The Civic Data Challenge, a partnership between the National Conference on Citizenship and the Knight Foundation has announced the winners of its challenge to build civic health applications. Separately, the Knight Foundation announced the winners of its Knight News Challenge on data, which seeks to advance the growing field of data journalism. Winners of both challenges are using open government data to power their work. CivSource spoke with John Bracken of the Knight Foundation about the winners.
More than 60 participants submitted entries to the Civic Data Challenge. Politify, one of the first place winners leverages public policy data to show the impact of presidential policies at the zipcode and household level. The project is the work of UC Berkeley students Nikita Bier and Jeremy Blalock.
WhyGDP?, a project from Will DeKrey, a nonprofit consultant from Washington, DC, and Sean McDonald, a data visualization specialist from Los Angeles also won first place. WhyGDP? looks at whether GDP is a good measure for community well-being outcomes. Nick Doiron a coder from San Francisco, also won first place for his work making an interactive view of downtown Oakland, California. Finally, a large group of creatives from Razorfish Healthware won first place for their work on a video showing the importance of the arts on community life.
In the Knight News Challenge, six media ventures were chosen for their work advancing the field of data journalism. Three focus on using open government data to tell stories and help individuals understand what is in government records. LocalData, is one of the winners and provides a set of tools that communities can use to collect data on paper or via a smartphone app, then export or visualize the data via an easy-to-use dashboard. The city of Detroit has used the tools, created by Code for America fellows, to track urban blight. LocalData was awarded $300,000 to build out the project.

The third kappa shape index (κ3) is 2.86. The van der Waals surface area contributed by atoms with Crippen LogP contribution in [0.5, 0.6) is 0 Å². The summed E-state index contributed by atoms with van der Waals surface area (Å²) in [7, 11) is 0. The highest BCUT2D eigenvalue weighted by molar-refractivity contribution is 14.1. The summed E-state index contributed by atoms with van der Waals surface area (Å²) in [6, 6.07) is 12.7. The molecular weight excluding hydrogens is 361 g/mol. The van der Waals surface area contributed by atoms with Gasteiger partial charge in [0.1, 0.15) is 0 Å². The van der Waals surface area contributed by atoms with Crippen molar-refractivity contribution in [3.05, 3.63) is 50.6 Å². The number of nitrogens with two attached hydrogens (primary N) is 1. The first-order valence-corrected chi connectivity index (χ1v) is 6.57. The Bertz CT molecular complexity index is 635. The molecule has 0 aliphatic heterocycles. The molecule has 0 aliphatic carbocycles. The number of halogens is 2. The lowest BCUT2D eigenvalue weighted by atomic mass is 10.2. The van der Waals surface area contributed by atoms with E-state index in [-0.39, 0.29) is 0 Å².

“On a personal level, we were really excited about LocalData,” explains Bracken. “Their Code for America pedigree added a layer of confidence during the review process in terms of their ability to build out these tools and have an impact.”
Open Elections another winner will create the first freely available, comprehensive source of U.S. election results, allowing journalists and researchers to analyze trends that account for campaign spending, demographic changes, legislative track records and more. Senior developers from The Washington Post and The New York Times lead the project, which was awarded $200,000. “Anytime you get a proposal that’s a collaboration between the New York Times and the Washington Post, you take notice, but that in of itself wasn’t enough for us to fund it. What put it over the edge was what was already there, and what we have seen in the field, such as Nate Silver’s work at 538 for example, which shows the value of elections data to the public,” Bracken said.
A third winner, Census.IRE.org, provides journalists and the public with a simpler way to access Census data, so they can spend less time managing the information and more time analyzing it and finding trends. The project is led by a senior developer from the Chicago Tribune in partnership with Investigative Reporters and Editors (IRE). The project was awarded $450,000. Bracken notes that the key for reviewers with this project was that it was already going to happen one way or another, as the developers were already invested. “We’ve seen the value of census data as a wealth of knowledge for journalists to draw important stories and trends from. It was a question of waiting three years while they did this on nights and weekends or helping get it to the public faster.”
The data challenge, one of three launched by the John S. and James L. Knight Foundation this year, accelerates projects with funding and advice from Knight’s network of media innovators. For the data round, Knight Foundation sought ideas that make the large amounts of information produced each day available, understandable and actionable. The winners of the challenge will present their projects via live Web stream at 4 p.m. EDT/1 p.m. PDT Saturday, Sept. 22, from the Online News Association conference in San Francisco. The final news challenge round this year will focus on mobile initiatives. The first challenge for next year will center on open government issues.